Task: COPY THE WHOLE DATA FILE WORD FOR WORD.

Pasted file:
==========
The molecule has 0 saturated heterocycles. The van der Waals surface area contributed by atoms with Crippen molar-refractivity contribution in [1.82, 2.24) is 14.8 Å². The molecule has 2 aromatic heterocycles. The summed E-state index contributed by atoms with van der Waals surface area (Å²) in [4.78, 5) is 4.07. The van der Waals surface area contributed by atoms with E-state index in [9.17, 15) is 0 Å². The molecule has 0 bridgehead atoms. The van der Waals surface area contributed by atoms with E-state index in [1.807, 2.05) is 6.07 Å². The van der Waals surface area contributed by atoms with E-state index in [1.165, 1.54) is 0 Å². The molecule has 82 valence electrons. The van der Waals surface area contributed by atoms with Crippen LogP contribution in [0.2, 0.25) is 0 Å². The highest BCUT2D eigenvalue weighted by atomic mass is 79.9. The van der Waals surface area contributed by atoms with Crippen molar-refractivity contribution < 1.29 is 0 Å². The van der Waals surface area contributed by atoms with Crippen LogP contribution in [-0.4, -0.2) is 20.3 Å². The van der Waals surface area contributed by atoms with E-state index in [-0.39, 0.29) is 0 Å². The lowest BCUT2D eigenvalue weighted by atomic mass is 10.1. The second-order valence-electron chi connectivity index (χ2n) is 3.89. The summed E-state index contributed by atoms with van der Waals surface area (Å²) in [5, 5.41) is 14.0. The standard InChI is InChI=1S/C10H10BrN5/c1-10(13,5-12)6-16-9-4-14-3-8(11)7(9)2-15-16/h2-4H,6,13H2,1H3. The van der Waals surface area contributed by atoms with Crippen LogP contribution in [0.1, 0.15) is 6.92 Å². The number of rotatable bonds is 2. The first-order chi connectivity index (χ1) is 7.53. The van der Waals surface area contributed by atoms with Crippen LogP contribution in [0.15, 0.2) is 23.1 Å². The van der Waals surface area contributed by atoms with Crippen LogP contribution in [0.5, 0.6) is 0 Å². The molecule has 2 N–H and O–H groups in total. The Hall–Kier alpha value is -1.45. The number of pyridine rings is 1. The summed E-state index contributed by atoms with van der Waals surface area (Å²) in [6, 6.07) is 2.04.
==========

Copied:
The molecule has 0 saturated heterocycles. The van der Waals surface area contributed by atoms with Crippen molar-refractivity contribution in [1.82, 2.24) is 14.8 Å². The molecule has 2 aromatic heterocycles. The summed E-state index contributed by atoms with van der Waals surface area (Å²) in [4.78, 5) is 4.07. The van der Waals surface area contributed by atoms with E-state index in [9.17, 15) is 0 Å². The molecule has 0 bridgehead atoms. The van der Waals surface area contributed by atoms with E-state index in [1.807, 2.05) is 6.07 Å². The van der Waals surface area contributed by atoms with E-state index in [1.165, 1.54) is 0 Å². The molecule has 82 valence electrons. The van der Waals surface area contributed by atoms with Crippen LogP contribution in [0.2, 0.25) is 0 Å². The highest BCUT2D eigenvalue weighted by atomic mass is 79.9. The van der Waals surface area contributed by atoms with Crippen molar-refractivity contribution < 1.29 is 0 Å². The van der Waals surface area contributed by atoms with Crippen LogP contribution in [-0.4, -0.2) is 20.3 Å². The van der Waals surface area contributed by atoms with E-state index in [-0.39, 0.29) is 0 Å². The lowest BCUT2D eigenvalue weighted by atomic mass is 10.1. The second-order valence-electron chi connectivity index (χ2n) is 3.89. The summed E-state index contributed by atoms with van der Waals surface area (Å²) in [5, 5.41) is 14.0. The standard InChI is InChI=1S/C10H10BrN5/c1-10(13,5-12)6-16-9-4-14-3-8(11)7(9)2-15-16/h2-4H,6,13H2,1H3. The van der Waals surface area contributed by atoms with Crippen LogP contribution in [0.1, 0.15) is 6.92 Å². The number of rotatable bonds is 2. The first-order chi connectivity index (χ1) is 7.53. The van der Waals surface area contributed by atoms with Crippen LogP contribution in [0.15, 0.2) is 23.1 Å². The van der Waals surface area contributed by atoms with Crippen LogP contribution in [0.5, 0.6) is 0 Å². The molecule has 2 N–H and O–H groups in total. The Hall–Kier alpha value is -1.45. The number of pyridine rings is 1. The summed E-state index contributed by atoms with van der Waals surface area (Å²) in [6, 6.07) is 2.04.